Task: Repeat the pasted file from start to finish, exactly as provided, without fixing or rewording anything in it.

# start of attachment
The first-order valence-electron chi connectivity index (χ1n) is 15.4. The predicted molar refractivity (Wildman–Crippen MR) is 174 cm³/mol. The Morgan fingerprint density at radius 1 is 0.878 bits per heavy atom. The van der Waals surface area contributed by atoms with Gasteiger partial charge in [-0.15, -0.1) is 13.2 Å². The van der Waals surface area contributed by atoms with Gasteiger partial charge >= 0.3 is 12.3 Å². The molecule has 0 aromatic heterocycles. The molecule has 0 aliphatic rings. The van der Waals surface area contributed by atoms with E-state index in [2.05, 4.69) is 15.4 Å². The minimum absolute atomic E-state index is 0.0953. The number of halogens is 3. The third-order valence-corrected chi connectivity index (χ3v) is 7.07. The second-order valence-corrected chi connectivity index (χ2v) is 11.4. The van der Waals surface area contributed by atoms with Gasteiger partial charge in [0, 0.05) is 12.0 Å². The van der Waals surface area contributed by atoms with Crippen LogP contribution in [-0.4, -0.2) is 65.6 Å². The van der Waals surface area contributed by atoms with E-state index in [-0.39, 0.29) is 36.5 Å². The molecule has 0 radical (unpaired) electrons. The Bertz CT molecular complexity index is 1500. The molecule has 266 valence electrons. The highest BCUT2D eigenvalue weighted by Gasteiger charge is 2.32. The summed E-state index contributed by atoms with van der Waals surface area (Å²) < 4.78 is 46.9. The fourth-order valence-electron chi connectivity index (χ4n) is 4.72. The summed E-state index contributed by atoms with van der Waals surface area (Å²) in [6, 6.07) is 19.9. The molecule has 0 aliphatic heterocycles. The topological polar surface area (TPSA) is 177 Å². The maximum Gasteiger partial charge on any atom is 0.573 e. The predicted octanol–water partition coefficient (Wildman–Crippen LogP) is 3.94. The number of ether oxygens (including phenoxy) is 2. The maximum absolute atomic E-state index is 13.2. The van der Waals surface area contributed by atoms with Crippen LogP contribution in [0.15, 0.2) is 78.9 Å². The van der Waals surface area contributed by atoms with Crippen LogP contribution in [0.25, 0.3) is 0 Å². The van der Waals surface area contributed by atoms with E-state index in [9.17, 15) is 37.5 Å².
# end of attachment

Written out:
The first-order valence-electron chi connectivity index (χ1n) is 15.4. The predicted molar refractivity (Wildman–Crippen MR) is 174 cm³/mol. The Morgan fingerprint density at radius 1 is 0.878 bits per heavy atom. The van der Waals surface area contributed by atoms with Gasteiger partial charge in [-0.15, -0.1) is 13.2 Å². The van der Waals surface area contributed by atoms with Gasteiger partial charge >= 0.3 is 12.3 Å². The molecule has 0 aromatic heterocycles. The molecule has 0 aliphatic rings. The van der Waals surface area contributed by atoms with E-state index in [2.05, 4.69) is 15.4 Å². The minimum absolute atomic E-state index is 0.0953. The number of halogens is 3. The third-order valence-corrected chi connectivity index (χ3v) is 7.07. The second-order valence-corrected chi connectivity index (χ2v) is 11.4. The van der Waals surface area contributed by atoms with Gasteiger partial charge in [0, 0.05) is 12.0 Å². The van der Waals surface area contributed by atoms with Crippen LogP contribution in [-0.4, -0.2) is 65.6 Å². The van der Waals surface area contributed by atoms with E-state index in [-0.39, 0.29) is 36.5 Å². The molecule has 0 radical (unpaired) electrons. The Bertz CT molecular complexity index is 1500. The molecule has 266 valence electrons. The highest BCUT2D eigenvalue weighted by Gasteiger charge is 2.32. The summed E-state index contributed by atoms with van der Waals surface area (Å²) < 4.78 is 46.9. The fourth-order valence-electron chi connectivity index (χ4n) is 4.72. The summed E-state index contributed by atoms with van der Waals surface area (Å²) in [6, 6.07) is 19.9. The molecule has 0 aliphatic heterocycles. The topological polar surface area (TPSA) is 177 Å². The maximum Gasteiger partial charge on any atom is 0.573 e. The predicted octanol–water partition coefficient (Wildman–Crippen LogP) is 3.94. The number of ether oxygens (including phenoxy) is 2. The maximum absolute atomic E-state index is 13.2. The van der Waals surface area contributed by atoms with Crippen LogP contribution in [0.15, 0.2) is 78.9 Å². The van der Waals surface area contributed by atoms with Crippen LogP contribution in [0.25, 0.3) is 0 Å². The van der Waals surface area contributed by atoms with E-state index in [9.17, 15) is 37.5 Å².